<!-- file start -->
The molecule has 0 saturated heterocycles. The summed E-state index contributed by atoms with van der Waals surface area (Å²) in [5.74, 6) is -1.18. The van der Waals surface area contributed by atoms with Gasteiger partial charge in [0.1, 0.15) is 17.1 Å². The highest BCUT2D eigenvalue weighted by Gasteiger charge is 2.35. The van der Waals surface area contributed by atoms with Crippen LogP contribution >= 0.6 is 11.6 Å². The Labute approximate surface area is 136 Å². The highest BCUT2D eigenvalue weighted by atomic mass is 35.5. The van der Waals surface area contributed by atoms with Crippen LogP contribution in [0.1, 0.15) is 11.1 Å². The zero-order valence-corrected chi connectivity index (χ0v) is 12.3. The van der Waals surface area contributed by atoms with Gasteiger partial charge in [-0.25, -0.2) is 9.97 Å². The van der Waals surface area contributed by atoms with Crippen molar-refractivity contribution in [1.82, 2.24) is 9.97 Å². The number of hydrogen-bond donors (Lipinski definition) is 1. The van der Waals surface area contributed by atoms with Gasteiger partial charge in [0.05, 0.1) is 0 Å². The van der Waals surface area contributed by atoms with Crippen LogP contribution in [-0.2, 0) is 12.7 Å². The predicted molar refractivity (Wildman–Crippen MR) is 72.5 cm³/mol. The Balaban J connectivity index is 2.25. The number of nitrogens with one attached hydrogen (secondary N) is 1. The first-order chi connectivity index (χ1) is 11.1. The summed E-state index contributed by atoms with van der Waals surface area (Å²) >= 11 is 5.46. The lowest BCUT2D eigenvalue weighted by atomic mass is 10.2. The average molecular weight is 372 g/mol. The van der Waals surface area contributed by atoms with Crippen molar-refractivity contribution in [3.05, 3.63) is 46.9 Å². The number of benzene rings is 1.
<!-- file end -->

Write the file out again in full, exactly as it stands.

The molecule has 0 saturated heterocycles. The summed E-state index contributed by atoms with van der Waals surface area (Å²) in [5.74, 6) is -1.18. The van der Waals surface area contributed by atoms with Gasteiger partial charge in [0.1, 0.15) is 17.1 Å². The highest BCUT2D eigenvalue weighted by Gasteiger charge is 2.35. The van der Waals surface area contributed by atoms with Crippen LogP contribution >= 0.6 is 11.6 Å². The Labute approximate surface area is 136 Å². The highest BCUT2D eigenvalue weighted by atomic mass is 35.5. The van der Waals surface area contributed by atoms with Crippen LogP contribution in [0.1, 0.15) is 11.1 Å². The zero-order valence-corrected chi connectivity index (χ0v) is 12.3. The van der Waals surface area contributed by atoms with Gasteiger partial charge in [-0.25, -0.2) is 9.97 Å². The van der Waals surface area contributed by atoms with Crippen molar-refractivity contribution in [1.82, 2.24) is 9.97 Å². The number of hydrogen-bond donors (Lipinski definition) is 1. The van der Waals surface area contributed by atoms with Gasteiger partial charge in [0.05, 0.1) is 0 Å². The van der Waals surface area contributed by atoms with Crippen LogP contribution in [-0.2, 0) is 12.7 Å². The predicted molar refractivity (Wildman–Crippen MR) is 72.5 cm³/mol. The Balaban J connectivity index is 2.25. The number of nitrogens with one attached hydrogen (secondary N) is 1. The first-order chi connectivity index (χ1) is 11.1. The summed E-state index contributed by atoms with van der Waals surface area (Å²) >= 11 is 5.46. The lowest BCUT2D eigenvalue weighted by atomic mass is 10.2. The average molecular weight is 372 g/mol. The van der Waals surface area contributed by atoms with Crippen molar-refractivity contribution in [3.05, 3.63) is 46.9 Å². The number of benzene rings is 1.